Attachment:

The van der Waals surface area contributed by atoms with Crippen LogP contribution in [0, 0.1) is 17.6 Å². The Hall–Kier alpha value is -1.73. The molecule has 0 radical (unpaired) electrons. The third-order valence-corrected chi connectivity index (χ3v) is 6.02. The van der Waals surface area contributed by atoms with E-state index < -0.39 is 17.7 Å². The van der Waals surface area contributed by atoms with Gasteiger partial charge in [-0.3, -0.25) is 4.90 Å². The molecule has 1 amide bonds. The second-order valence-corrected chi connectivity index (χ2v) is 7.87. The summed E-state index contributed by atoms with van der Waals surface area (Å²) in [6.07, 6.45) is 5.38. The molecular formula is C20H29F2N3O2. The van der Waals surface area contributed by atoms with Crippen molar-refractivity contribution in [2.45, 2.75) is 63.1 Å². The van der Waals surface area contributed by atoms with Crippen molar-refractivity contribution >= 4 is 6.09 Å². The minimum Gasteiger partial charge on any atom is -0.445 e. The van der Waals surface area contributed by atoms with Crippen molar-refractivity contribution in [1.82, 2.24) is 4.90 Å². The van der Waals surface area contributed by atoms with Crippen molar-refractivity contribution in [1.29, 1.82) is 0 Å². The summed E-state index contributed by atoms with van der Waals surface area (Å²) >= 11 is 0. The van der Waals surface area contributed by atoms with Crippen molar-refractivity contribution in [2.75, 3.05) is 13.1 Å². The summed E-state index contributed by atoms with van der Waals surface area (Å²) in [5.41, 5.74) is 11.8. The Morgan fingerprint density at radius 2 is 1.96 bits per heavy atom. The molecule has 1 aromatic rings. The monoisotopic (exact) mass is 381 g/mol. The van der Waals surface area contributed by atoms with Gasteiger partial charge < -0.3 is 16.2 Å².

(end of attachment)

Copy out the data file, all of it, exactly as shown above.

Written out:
The van der Waals surface area contributed by atoms with Crippen LogP contribution in [0, 0.1) is 17.6 Å². The Hall–Kier alpha value is -1.73. The molecule has 0 radical (unpaired) electrons. The third-order valence-corrected chi connectivity index (χ3v) is 6.02. The van der Waals surface area contributed by atoms with E-state index < -0.39 is 17.7 Å². The van der Waals surface area contributed by atoms with Gasteiger partial charge in [-0.3, -0.25) is 4.90 Å². The molecule has 1 amide bonds. The second-order valence-corrected chi connectivity index (χ2v) is 7.87. The summed E-state index contributed by atoms with van der Waals surface area (Å²) in [6.07, 6.45) is 5.38. The molecular formula is C20H29F2N3O2. The van der Waals surface area contributed by atoms with Crippen molar-refractivity contribution in [2.45, 2.75) is 63.1 Å². The van der Waals surface area contributed by atoms with Crippen molar-refractivity contribution >= 4 is 6.09 Å². The minimum Gasteiger partial charge on any atom is -0.445 e. The van der Waals surface area contributed by atoms with Crippen molar-refractivity contribution in [1.82, 2.24) is 4.90 Å². The van der Waals surface area contributed by atoms with Crippen molar-refractivity contribution in [1.29, 1.82) is 0 Å². The summed E-state index contributed by atoms with van der Waals surface area (Å²) >= 11 is 0. The van der Waals surface area contributed by atoms with Crippen molar-refractivity contribution in [2.75, 3.05) is 13.1 Å². The summed E-state index contributed by atoms with van der Waals surface area (Å²) in [5.41, 5.74) is 11.8. The Morgan fingerprint density at radius 2 is 1.96 bits per heavy atom. The molecule has 1 aromatic rings. The monoisotopic (exact) mass is 381 g/mol. The van der Waals surface area contributed by atoms with Gasteiger partial charge < -0.3 is 16.2 Å².